The violent machine activity on the screens stopped. Carl breathed out; his body relaxed.
Donahey said, “This is just the beginning, Carl. These things can take days sometimes. If I only knew the name of this fiend, this would be easier.”
“I know its name. Betty told me. She fought off the takeover a few times before succumbing.”
Donahey stared at him. Carl blushed, “Astaroth.”
From what he remembered; this was a nasty one. Its presence first recorded in Sumerian stone carvings thousands of years before Christ.
Donahey put his hands on the keyboard and rushed the exorcism. “I cast you out, Astaroth, unclean spirit…”
A bass cackle of inhuman laughter came from speakers on each side of the monitor. Not you, priest. You not strong enough.
Blood began to flow out between the keys. A thick puce-yellow vomit oozed out of the plug-in connections and ran down the cables.
“… along with every Satanic power of the enemy, every specter from hell, and all your fell companions; in the name of our Lord Jesus Christ, be gone and stay far from this,” Donahey hesitated, “creature of God.”
High-pitched laughter. God did not create this.
Dominating the demon psychologically was key to chasing it out. It had to feel Donahey commanding from a position of unassailable strength.
In a flash of intuition, the priest knew the answer, “If His hand wasn’t involved in its awakening, then you could not possess it.”
The demonic being stuttered, its control lost as it wrestled with the proposition. The computer peripherals spasmed and spun against the desktop. Donahey made three signs of the cross over the keyboard and propped his pectoral cross on the monitor.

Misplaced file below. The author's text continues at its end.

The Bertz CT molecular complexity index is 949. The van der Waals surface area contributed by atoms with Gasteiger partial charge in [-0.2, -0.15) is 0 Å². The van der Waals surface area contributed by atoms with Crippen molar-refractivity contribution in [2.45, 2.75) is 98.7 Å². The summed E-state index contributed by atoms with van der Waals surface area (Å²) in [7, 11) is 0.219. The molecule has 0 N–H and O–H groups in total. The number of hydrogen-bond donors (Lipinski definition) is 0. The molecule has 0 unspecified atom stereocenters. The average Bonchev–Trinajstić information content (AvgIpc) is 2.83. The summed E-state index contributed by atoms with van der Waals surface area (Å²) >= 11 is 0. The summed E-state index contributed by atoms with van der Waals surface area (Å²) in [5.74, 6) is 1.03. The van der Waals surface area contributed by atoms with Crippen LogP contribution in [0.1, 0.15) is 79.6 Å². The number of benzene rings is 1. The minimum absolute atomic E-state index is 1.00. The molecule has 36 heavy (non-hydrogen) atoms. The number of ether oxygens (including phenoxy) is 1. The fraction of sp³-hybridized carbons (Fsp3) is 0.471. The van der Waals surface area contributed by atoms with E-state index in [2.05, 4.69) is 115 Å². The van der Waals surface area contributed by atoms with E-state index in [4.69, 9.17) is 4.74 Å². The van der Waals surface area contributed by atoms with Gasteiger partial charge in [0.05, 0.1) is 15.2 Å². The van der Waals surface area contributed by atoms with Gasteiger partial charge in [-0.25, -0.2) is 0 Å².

“Begone then, in the name of the Father, and of the Son, and of the Holy Spirit.”
There was a grunt. A baby-doll voice cried, “Carl, Carl, he’s hurting me. He won’t let go.”
“Betty, babe, fight him. Father, what should we do?”
“My son, I’ve exhausted my limited knowledge to get this respite. We need a whole platoon of priests to evict this one permanently. Is there some other alternative? Can’t you shut things down until we get reinforcements?”
“I…I don’t know.”
“Carl,” Taylor said, “We’ve got a small window of opportunity here. The evil spirit will be marshaling its resources. Demon-controlled machines will be coming through the doors soon.”
The little girl’s voice spoke again, “Carl—the C-cave. I’ve not told the demon about it. Use it.”
“Betty, I can’t. I love you.”
The speakers blasted out static. The bass voice said, I’m —
Betty cut back in, “Hurry, Carl. I love you too.”
The CompCo CEO shook himself, “Betty, open the door to the mainframes.”
He staggered over to the door as if he was going to a firing squad. Donahey wheeled Taylor behind him. Frigid air rolled out, turning warm vapor in the air into white fog.